How to Use Stock Screens

Financial experts and advisors agree – it’s better to start a “good enough” investment portfolio rather than procrastinate due to uncertainty or lack of knowledge. If you’re truly hesitating on starting an investment portfolio due to lack of knowledge, you should consider using stock screens.

There’s a lot of skepticism surrounding stock screens; some people think they’re a complete waste of time, while others find them too complex to bother with. But there’s no reason to dismiss or be intimidated by these valuable tools. When used properly and for the right planning scenario, a stock screen can help you sift through mountains of data to focus on investments that meet a certain predetermined criteria.

Before pass up the opportunity to leverage stock screening, look at some of their distinct advantages:

They Save Valuable Time: As you know, there are thousands of stocks to comb through, and there’s simply not enough time in the day to dig into every financial statement, ratio, or multiple. But a stock screen, at minimum, serves as a solid starting point for identifying investments. It allows you to quickly set your parameters—and the more stringent you are with the criteria, the more you can winnow the field.

They Eliminate Behavioral Biases: While financial advisors are trained to avoid bias and focus on performance, they are still, in fact, human. But a stock screen—when properly employed based on cold, hard metrics—ensures companies will only make the list based on the specific guidelines you’ve set forth. That fact alone keeps the process objective.

They Can Identify New Investments: While this depends on the robustness of the database you’re using for your stock screen, comprehensive ones can provide hidden gems. Investing is all about finding opportunities at the right time, and a stock screen can often turn up companies you’re less familiar with—companies that are undervalued in the current market.

Whether you want to follow the principles of Warren Buffett, uncover the best value stocks, or base your search solely on capitalization, utilizing a stock screen can be beneficial, especially when used as a supplemental tool.

How to Choose a Stock Screen

When choosing a stock screen, consider these three factors:

Accuracy: Not all stock screens are created equally. Perform your due diligence, checking where the research comes from, before settling on an option. The stock screens you set up are useless without reliable data.

Diversification: If you cast a wide net, it will be easier to find a stock that meets your unique criteria. While in many cases quality is more important than quantity, with stock screens it’s important to choose one that offers a full breadth of stocks in the database.

Customization: We mentioned parameters above, and the more a stock screen offers, the better. The ability to filter a screen by industry, valuation ratios, and more allows you to whittle stocks down. Typical filters would include (but not be limited to):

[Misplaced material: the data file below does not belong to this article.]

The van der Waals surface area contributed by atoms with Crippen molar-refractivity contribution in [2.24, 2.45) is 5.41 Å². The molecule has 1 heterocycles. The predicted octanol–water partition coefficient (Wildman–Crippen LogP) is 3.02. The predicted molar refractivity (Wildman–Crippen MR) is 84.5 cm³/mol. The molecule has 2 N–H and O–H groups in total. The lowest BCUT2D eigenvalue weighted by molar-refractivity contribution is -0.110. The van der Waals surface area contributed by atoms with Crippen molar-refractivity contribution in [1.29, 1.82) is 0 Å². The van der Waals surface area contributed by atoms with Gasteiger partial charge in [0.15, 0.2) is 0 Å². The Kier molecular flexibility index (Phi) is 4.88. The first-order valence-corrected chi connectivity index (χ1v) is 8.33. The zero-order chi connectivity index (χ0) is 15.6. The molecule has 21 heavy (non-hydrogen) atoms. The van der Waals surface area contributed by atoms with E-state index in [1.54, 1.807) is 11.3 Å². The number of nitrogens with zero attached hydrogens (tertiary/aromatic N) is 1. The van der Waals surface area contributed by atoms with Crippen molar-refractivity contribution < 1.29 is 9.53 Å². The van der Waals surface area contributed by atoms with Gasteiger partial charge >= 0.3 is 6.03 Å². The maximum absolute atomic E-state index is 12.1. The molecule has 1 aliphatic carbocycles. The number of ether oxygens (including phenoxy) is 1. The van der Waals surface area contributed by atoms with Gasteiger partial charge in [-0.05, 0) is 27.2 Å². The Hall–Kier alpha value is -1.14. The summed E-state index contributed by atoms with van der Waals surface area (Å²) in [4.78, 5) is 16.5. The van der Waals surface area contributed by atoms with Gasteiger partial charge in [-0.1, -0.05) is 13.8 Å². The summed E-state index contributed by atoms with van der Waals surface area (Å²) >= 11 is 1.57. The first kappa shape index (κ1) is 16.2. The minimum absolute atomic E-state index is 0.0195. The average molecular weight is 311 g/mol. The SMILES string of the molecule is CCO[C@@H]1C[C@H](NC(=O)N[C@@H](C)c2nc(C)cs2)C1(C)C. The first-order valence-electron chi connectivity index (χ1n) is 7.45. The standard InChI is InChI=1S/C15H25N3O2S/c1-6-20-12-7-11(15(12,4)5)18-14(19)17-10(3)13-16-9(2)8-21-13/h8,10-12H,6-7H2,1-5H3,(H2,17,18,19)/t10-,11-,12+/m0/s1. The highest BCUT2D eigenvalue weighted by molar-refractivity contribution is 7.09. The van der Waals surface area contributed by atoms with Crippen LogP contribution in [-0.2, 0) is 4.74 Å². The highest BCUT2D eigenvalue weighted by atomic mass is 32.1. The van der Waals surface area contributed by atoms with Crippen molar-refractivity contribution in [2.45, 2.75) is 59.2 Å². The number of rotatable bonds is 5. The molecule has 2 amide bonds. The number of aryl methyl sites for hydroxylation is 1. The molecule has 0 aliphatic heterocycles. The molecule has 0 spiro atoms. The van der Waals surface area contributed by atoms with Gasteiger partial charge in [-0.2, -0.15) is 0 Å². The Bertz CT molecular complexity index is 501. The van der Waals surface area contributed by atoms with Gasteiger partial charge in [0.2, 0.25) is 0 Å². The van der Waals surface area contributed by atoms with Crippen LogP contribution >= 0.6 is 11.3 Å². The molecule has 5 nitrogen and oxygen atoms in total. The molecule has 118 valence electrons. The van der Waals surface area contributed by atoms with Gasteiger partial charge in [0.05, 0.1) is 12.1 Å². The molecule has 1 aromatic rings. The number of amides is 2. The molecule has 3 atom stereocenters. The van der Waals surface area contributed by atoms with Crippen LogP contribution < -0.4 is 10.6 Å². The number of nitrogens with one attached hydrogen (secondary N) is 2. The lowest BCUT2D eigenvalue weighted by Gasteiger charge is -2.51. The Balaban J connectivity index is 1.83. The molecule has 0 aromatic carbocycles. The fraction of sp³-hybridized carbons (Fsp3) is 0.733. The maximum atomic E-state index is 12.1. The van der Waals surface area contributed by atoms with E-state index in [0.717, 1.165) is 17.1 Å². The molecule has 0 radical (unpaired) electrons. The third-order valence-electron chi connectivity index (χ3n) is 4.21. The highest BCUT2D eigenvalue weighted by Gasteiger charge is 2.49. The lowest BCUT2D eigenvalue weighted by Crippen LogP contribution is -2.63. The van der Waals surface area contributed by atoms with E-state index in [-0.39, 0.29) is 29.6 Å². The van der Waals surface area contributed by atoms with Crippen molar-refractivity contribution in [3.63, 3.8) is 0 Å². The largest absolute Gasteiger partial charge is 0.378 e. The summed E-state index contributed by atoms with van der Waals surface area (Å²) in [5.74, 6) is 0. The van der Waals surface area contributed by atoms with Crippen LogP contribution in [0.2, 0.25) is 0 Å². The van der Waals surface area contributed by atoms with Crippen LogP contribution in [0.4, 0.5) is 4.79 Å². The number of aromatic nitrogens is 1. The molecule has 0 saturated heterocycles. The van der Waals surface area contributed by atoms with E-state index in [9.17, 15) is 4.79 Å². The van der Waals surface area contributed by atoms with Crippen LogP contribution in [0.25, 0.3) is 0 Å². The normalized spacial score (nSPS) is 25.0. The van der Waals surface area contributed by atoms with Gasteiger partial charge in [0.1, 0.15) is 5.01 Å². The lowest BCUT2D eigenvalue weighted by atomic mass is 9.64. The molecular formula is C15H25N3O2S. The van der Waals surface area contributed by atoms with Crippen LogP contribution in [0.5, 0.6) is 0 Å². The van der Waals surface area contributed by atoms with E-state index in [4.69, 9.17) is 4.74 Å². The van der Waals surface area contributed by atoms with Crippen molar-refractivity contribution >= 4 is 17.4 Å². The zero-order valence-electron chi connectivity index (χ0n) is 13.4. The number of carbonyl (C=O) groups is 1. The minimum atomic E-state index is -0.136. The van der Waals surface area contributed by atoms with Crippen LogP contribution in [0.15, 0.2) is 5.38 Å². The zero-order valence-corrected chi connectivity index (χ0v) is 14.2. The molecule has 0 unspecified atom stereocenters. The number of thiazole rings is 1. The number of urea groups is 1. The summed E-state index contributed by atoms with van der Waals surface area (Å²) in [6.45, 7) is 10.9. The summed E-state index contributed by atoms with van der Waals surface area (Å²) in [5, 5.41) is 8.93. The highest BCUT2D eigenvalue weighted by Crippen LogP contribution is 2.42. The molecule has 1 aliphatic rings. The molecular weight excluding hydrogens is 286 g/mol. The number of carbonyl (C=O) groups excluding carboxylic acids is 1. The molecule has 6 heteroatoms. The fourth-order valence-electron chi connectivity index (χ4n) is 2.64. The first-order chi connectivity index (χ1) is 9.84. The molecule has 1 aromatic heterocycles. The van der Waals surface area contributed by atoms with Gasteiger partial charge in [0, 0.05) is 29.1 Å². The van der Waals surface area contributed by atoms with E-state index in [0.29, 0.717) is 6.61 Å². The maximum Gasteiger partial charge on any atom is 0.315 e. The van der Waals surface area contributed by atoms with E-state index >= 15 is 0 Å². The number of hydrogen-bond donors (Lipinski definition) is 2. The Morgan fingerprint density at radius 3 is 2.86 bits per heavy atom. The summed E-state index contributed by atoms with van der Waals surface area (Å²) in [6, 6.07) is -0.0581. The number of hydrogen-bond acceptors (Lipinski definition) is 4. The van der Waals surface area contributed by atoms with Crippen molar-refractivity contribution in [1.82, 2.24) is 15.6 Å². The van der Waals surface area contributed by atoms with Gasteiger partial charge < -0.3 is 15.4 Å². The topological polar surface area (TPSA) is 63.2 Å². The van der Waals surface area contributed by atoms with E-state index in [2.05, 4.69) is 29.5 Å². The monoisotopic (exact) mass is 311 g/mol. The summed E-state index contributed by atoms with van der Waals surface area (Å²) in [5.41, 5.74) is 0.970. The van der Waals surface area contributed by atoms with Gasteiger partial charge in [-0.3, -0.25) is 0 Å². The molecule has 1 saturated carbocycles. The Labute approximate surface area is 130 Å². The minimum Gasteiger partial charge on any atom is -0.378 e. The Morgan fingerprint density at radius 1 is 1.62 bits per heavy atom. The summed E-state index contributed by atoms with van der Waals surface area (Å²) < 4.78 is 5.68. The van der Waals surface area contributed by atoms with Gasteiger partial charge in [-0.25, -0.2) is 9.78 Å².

• Stock exchange
  • Country or region
  • Industry
  • Market capitalization (cap)
  • Dividend yield
  • Price
  • Target price
  • Trading volume (current, average, or relative)
  • Volatility
  • Price-to-earnings ratio
  • Earnings per share (EPS)
  • Growth rates

Other factors go into choosing a stock screen, such as ease of use. While a variety of options exist online, finding one with an interface that fits your needs means you’ll be more apt to use it when you need it. For example, if you’re considering choosing overseas investment funds, use a stock screen that offers a country or region filter. Also avoid stock screens that use their own algorithm since feedback bias or lack of transparency may skew your results.

How to Use Your Stock Screen

Once you’ve found a stock screen that you’re comfortable with, you’ll need to determine your ranking system. Two typical options are an absolute or relative ranking system. The former means you’re only choosing stocks that meet all of your parameters. This takes discipline—if stocks don’t meet your criteria on the day you screen, you’re not making any investments.

In contrast, a relative screening solution means you give yourself some wiggle room; maybe no stocks meet 100% of your criteria, but you can make choices based on it meeting a certain subset of requirements—in other words, it’s not all or nothing.

As you create a portfolio from your stock screen, there are other considerations, including:

Risk Tolerance: Aggressive investors typically hold a handful of stocks, while conservatives hold a range of 30–50, so diversification, as usual, is important.

Concentration: Diversification applies to more than risk; don’t overweight one industry or sector.

Tie-Breakers: Sometimes more than one stock will be screened as a good buy, so include a variable that’s important to you to break the tie.

Rebalancing: Once you’ve made your purchases, your screen is still extremely handy; use it to analyze or compare your portfolio—and to replace stocks that now aren’t meeting your criteria.

Tax Ramifications: A screen doesn’t change that there are tax consequences for your buy and sell decisions, so plan accordingly, and consult your tax advisor.

Remember: A Stock Screen Is Just One Tool

Keep in mind that a stock that passes your screen may have underlying issues that make it a poor option for a portfolio. Your screen isn’t going to tell you how long to hold a stock, either. As we said at the outset, a stock screen is merely a tool—it’s one aspect of a holistic portfolio management system. While it can certainly serve as a starting point, or even as a preliminary step, additional research is always necessary to make savvy investment decisions. If you’re just getting started, follow a Getting Started in Retirement general guide, then move onto a more sophisticated option, such as stock screens.